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ASTM F2304

2010 Edition, May 1, 2010

Complete Document

Standard Practice for Sealing of Sewers Using Chemical Grouting

Includes all amendments and changes through Editorial Change 1, May 1, 2016

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Product Details:

  • Revision: 2010 Edition, May 1, 2010
  • Published Date: May 1, 2016
  • Status: Active, Most Current
  • Document Language: English
  • Published By: ASTM International (ASTM)
  • Page Count: 8
  • ANSI Approved: No
  • DoD Adopted: No

Description / Abstract:

This practice describes the procedures for testing and sealing individual sewer pipe joints with appropriate chemical grouts using the packer method. Sewer systems shall include sanitary, storm, and combined and their appurtenances. Chemical grouting is a soil sealing process, which seals the voids within the soil surrounding the exterior of the pipe at the point of leakage. Chemical grouting is not considered a structural repair.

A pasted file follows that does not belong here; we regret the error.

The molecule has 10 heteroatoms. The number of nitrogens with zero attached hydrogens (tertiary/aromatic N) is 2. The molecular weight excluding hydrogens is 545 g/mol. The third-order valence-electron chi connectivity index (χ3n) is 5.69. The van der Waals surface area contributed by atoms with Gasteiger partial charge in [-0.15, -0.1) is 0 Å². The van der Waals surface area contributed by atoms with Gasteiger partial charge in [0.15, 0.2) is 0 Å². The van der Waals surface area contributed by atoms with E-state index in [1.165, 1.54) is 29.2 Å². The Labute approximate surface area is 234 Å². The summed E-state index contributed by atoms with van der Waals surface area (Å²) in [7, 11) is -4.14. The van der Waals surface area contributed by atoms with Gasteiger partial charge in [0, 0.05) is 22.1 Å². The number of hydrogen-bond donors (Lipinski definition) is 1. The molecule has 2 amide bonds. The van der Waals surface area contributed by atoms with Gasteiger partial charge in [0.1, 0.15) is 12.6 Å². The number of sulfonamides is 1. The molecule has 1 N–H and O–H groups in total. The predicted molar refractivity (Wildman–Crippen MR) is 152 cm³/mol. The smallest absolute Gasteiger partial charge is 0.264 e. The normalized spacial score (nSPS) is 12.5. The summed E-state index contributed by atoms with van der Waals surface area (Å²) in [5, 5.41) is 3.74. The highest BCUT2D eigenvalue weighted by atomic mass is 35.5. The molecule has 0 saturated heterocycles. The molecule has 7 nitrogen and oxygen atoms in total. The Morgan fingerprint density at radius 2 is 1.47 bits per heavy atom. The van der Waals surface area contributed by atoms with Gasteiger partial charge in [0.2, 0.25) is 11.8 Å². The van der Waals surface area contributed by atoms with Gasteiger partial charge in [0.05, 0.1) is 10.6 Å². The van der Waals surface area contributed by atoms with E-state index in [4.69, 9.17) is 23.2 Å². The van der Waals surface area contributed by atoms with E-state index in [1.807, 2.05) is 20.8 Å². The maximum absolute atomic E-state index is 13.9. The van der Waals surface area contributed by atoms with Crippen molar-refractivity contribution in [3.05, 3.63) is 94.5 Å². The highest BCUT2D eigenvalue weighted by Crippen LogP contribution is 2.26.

This practice applies to sewers 6 to 42 in. (18 to 107 cm) in diameter. Larger diameter pipe may be grouted with specialized packers or man entry methods. Host pipe interior surfaces must be adequate to create an effective seal for the packer elements.

The values stated in inch-pound units are to be regarded as standard. The values given in parentheses are mathematical conversions to SI units that are provided for information only and are not considered standard.

Worker safety training should include reviewing the hazards associated with hoses, pumps, tanks, couplers, compressors, bottles, motors, and all other related application apparatus. Additional safety considerations including safely handling, mixing, and transporting of chemical grouts should be provided by the chemical grout manufacturer or supplier or both. Their safe operating practices and procedures should describe in detail appropriate personal protective equipment (PPE) for the various grouting operations. Operations covered should include the proper storage, transportation, mixing, and disposal of chemical grouts, additives, and their associated containers.

This standard does not purport to address all of the safety concerns, if any, associated with its use. It is the responsibility of the user of this standard to establish appropriate safety and health practices and determine the applicability of regulatory limitations prior to use.